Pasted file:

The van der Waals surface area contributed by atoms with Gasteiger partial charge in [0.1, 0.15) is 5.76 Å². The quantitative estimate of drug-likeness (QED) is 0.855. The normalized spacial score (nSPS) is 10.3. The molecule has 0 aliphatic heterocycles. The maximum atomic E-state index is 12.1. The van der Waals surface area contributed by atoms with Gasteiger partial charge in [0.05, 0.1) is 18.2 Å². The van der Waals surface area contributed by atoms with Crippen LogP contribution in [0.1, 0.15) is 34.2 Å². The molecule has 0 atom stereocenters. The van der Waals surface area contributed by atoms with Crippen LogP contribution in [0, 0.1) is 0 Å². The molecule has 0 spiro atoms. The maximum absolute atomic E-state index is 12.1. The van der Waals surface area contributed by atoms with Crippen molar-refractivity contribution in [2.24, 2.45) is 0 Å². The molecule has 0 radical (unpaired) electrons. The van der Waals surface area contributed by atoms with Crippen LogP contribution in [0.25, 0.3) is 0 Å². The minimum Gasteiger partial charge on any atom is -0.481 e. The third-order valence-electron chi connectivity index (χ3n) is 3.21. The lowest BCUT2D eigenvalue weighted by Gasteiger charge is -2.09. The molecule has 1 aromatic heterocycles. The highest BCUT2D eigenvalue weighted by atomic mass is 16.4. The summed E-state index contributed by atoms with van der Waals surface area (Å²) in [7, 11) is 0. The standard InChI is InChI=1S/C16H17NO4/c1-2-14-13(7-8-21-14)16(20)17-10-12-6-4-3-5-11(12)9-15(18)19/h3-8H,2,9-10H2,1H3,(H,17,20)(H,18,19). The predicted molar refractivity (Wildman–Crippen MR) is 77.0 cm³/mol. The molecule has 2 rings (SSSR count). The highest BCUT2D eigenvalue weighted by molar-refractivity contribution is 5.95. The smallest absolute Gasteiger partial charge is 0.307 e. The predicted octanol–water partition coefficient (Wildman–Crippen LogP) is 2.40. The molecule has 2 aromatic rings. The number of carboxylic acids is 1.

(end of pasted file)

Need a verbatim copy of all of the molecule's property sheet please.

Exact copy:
The van der Waals surface area contributed by atoms with Gasteiger partial charge in [0.1, 0.15) is 5.76 Å². The quantitative estimate of drug-likeness (QED) is 0.855. The normalized spacial score (nSPS) is 10.3. The molecule has 0 aliphatic heterocycles. The maximum atomic E-state index is 12.1. The van der Waals surface area contributed by atoms with Gasteiger partial charge in [0.05, 0.1) is 18.2 Å². The van der Waals surface area contributed by atoms with Crippen LogP contribution in [0.1, 0.15) is 34.2 Å². The molecule has 0 atom stereocenters. The van der Waals surface area contributed by atoms with Crippen LogP contribution in [0, 0.1) is 0 Å². The molecule has 0 spiro atoms. The maximum absolute atomic E-state index is 12.1. The van der Waals surface area contributed by atoms with Crippen molar-refractivity contribution in [2.24, 2.45) is 0 Å². The molecule has 0 radical (unpaired) electrons. The van der Waals surface area contributed by atoms with Crippen LogP contribution in [0.25, 0.3) is 0 Å². The minimum Gasteiger partial charge on any atom is -0.481 e. The third-order valence-electron chi connectivity index (χ3n) is 3.21. The lowest BCUT2D eigenvalue weighted by Gasteiger charge is -2.09. The molecule has 1 aromatic heterocycles. The highest BCUT2D eigenvalue weighted by atomic mass is 16.4. The summed E-state index contributed by atoms with van der Waals surface area (Å²) in [7, 11) is 0. The standard InChI is InChI=1S/C16H17NO4/c1-2-14-13(7-8-21-14)16(20)17-10-12-6-4-3-5-11(12)9-15(18)19/h3-8H,2,9-10H2,1H3,(H,17,20)(H,18,19). The predicted molar refractivity (Wildman–Crippen MR) is 77.0 cm³/mol. The molecule has 2 rings (SSSR count). The highest BCUT2D eigenvalue weighted by molar-refractivity contribution is 5.95. The smallest absolute Gasteiger partial charge is 0.307 e. The predicted octanol–water partition coefficient (Wildman–Crippen LogP) is 2.40. The molecule has 2 aromatic rings. The number of carboxylic acids is 1.